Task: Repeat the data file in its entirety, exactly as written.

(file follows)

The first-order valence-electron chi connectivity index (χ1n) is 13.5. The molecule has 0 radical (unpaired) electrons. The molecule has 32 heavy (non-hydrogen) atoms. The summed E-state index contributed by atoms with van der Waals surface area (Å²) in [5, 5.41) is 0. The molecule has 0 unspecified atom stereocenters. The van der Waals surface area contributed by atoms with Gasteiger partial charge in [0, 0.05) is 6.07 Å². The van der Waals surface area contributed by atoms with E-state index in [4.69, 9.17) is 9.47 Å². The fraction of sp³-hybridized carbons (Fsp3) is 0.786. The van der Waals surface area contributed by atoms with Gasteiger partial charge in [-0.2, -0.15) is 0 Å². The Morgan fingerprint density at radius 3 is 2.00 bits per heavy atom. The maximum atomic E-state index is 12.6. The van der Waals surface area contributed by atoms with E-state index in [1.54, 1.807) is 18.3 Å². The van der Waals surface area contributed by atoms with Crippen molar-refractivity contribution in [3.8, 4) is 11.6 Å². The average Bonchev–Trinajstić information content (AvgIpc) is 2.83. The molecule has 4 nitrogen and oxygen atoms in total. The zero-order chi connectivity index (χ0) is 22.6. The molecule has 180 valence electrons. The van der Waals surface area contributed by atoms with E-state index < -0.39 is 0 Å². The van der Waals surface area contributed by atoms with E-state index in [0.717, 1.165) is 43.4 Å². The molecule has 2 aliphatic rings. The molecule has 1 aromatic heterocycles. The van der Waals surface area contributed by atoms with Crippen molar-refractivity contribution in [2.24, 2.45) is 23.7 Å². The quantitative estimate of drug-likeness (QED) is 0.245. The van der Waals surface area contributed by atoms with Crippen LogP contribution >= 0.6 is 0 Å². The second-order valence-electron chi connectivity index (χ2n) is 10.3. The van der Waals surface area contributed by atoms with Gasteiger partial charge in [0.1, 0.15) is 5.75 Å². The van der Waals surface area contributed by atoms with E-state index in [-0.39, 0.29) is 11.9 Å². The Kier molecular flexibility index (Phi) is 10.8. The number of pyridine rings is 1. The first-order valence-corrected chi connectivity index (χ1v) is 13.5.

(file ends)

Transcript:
The first-order valence-electron chi connectivity index (χ1n) is 13.5. The molecule has 0 radical (unpaired) electrons. The molecule has 32 heavy (non-hydrogen) atoms. The summed E-state index contributed by atoms with van der Waals surface area (Å²) in [5, 5.41) is 0. The molecule has 0 unspecified atom stereocenters. The van der Waals surface area contributed by atoms with Gasteiger partial charge in [0, 0.05) is 6.07 Å². The van der Waals surface area contributed by atoms with E-state index in [4.69, 9.17) is 9.47 Å². The fraction of sp³-hybridized carbons (Fsp3) is 0.786. The van der Waals surface area contributed by atoms with Gasteiger partial charge in [-0.2, -0.15) is 0 Å². The Morgan fingerprint density at radius 3 is 2.00 bits per heavy atom. The maximum atomic E-state index is 12.6. The van der Waals surface area contributed by atoms with E-state index in [1.54, 1.807) is 18.3 Å². The van der Waals surface area contributed by atoms with Crippen molar-refractivity contribution in [3.8, 4) is 11.6 Å². The average Bonchev–Trinajstić information content (AvgIpc) is 2.83. The molecule has 4 nitrogen and oxygen atoms in total. The zero-order chi connectivity index (χ0) is 22.6. The molecule has 180 valence electrons. The van der Waals surface area contributed by atoms with E-state index < -0.39 is 0 Å². The van der Waals surface area contributed by atoms with E-state index in [0.717, 1.165) is 43.4 Å². The molecule has 2 aliphatic rings. The molecule has 1 aromatic heterocycles. The van der Waals surface area contributed by atoms with Crippen molar-refractivity contribution in [2.24, 2.45) is 23.7 Å². The quantitative estimate of drug-likeness (QED) is 0.245. The van der Waals surface area contributed by atoms with Crippen LogP contribution >= 0.6 is 0 Å². The second-order valence-electron chi connectivity index (χ2n) is 10.3. The van der Waals surface area contributed by atoms with Gasteiger partial charge in [0.1, 0.15) is 5.75 Å². The van der Waals surface area contributed by atoms with E-state index in [-0.39, 0.29) is 11.9 Å². The Kier molecular flexibility index (Phi) is 10.8. The number of pyridine rings is 1. The first-order valence-corrected chi connectivity index (χ1v) is 13.5.